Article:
Failure to exhaust the administrative remedies under this process warrants dismissal. Malladi Drugs & Pharm., Ltd. v. Tandy, 552 F.3d 885, 889 (D.C. Cir. 2009) (holding that appellant's "legal challenge fails because [it] did not exhaust its administrative remedies before filing suit, having neglected to use the mechanism for obtaining judicial relief provided in the forfeiture statutes"). See also United States v. Martin, 460 F.Supp.2d 669, 674 (D. Md. 2006) (holding that the defendant's "failure to timely file a claim [with the appropriate official] is a sufficient basis for" denying motions for return of forfeited property).

There is no evidence and Defendant does not allege in his motion that he filed a claim pursuant to 18 U.S.C. § 983(a)(2) with the appropriate administrative official after he received notice of the seizure, nor did he file a reply in response to the government's assertions that no claim was filed.[2] Because Defendant has not exhausted his administrative remedies by filing a claim with the appropriate official after receiving notice of the seizure, Defendant's motion for return of seized/confiscated funds (Dkt. 21; Dkt. 22) is denied.

B. Source of Funds

Next, Defendant argues that the accounts at issue contained funds that "are not in any conceivable way attributable to any of the criminal allegations alleged by the Government in the Complaint." (Dkt. 21, ¶ 4). Specifically, Defendant states that the funds deposited into the "BestMed" account were funds deposited either directly by a private insurance carrier for services not billed to Medicare, (Dkt. 21, ¶ 5), or from an unrelated business, BestMed Care Institute. (Dkt. 21, ¶¶ 6-8).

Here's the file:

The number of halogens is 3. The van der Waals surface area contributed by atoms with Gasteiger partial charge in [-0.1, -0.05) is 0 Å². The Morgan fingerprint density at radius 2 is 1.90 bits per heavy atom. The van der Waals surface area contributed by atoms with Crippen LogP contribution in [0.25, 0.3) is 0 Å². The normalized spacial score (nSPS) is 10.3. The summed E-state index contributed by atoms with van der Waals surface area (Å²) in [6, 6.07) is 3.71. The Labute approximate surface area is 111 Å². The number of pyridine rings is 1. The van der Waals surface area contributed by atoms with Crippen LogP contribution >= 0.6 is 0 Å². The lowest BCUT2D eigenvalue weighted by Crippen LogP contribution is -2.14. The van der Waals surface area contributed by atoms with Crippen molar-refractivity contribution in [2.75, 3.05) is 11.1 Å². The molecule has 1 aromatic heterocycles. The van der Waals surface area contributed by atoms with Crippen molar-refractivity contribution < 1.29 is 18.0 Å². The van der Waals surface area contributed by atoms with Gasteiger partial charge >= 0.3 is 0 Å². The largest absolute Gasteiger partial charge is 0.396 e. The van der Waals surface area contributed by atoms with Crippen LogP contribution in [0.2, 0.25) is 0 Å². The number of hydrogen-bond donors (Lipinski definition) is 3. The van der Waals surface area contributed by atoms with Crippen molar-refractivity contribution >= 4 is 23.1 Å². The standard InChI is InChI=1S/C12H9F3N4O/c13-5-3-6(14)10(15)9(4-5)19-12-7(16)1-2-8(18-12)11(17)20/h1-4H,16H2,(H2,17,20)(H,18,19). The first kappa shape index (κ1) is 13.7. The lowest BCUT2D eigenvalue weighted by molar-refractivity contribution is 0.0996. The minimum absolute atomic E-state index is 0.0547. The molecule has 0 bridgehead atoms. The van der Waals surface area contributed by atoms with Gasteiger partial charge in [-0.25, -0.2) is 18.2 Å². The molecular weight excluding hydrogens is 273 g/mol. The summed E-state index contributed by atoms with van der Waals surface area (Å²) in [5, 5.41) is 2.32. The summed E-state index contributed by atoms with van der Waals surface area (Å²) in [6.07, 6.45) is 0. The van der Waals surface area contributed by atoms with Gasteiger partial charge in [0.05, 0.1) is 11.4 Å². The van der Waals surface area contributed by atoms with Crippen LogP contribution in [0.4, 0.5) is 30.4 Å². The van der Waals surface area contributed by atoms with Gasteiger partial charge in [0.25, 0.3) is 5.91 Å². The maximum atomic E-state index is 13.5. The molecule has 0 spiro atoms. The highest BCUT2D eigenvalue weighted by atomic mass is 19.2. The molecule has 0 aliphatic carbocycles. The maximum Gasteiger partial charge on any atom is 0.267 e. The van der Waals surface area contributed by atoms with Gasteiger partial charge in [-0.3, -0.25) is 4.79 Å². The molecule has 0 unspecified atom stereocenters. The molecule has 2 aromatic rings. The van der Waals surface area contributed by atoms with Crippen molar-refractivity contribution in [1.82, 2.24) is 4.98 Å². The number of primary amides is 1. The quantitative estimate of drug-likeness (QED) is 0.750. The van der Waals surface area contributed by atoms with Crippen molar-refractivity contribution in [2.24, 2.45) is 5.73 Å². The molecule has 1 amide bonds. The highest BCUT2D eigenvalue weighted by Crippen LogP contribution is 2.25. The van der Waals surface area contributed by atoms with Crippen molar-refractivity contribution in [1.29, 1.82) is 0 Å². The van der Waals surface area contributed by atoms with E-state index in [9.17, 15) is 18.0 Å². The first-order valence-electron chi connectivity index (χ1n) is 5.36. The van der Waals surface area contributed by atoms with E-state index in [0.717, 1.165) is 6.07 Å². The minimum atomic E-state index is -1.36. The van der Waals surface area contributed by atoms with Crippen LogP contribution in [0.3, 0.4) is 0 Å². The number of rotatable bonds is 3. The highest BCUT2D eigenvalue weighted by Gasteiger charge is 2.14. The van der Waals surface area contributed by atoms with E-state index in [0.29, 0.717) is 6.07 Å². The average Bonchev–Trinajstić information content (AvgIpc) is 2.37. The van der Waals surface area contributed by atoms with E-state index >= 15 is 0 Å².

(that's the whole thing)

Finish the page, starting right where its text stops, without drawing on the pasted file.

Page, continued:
Under 18 U.S.C. § 984, the government does not need to trace specific funds seized in a bank account if it seizes "identical property found in the same place or account as the property involved in the offense." 18 U.S.C. § 984(a)(2); United States v. Funds in Amount of $246, 197.44, No. 14 CV 01570, 2015 WL 1943346, at *4-5 (N.D. Ill. Apr. 29, 2015). Section 984 permits the government in a civil forfeiture action to forfeit fungible property without directly tracing the property if the funds are seized from the same account as the property involved in the offense, provided that the action is commenced within one year from the date of the offense. See 18 U.S.C. § 984(a)-(b).[3] Thus, these funds were properly seized and may be subject to forfeiture regardless of whether some of the funds are directly traceable to the offense that is the basis of the forfeiture.


For the reasons set for above, Defendant's motion for return of seized/confiscated funds (Dkt. 21; Dkt. 22) is denied.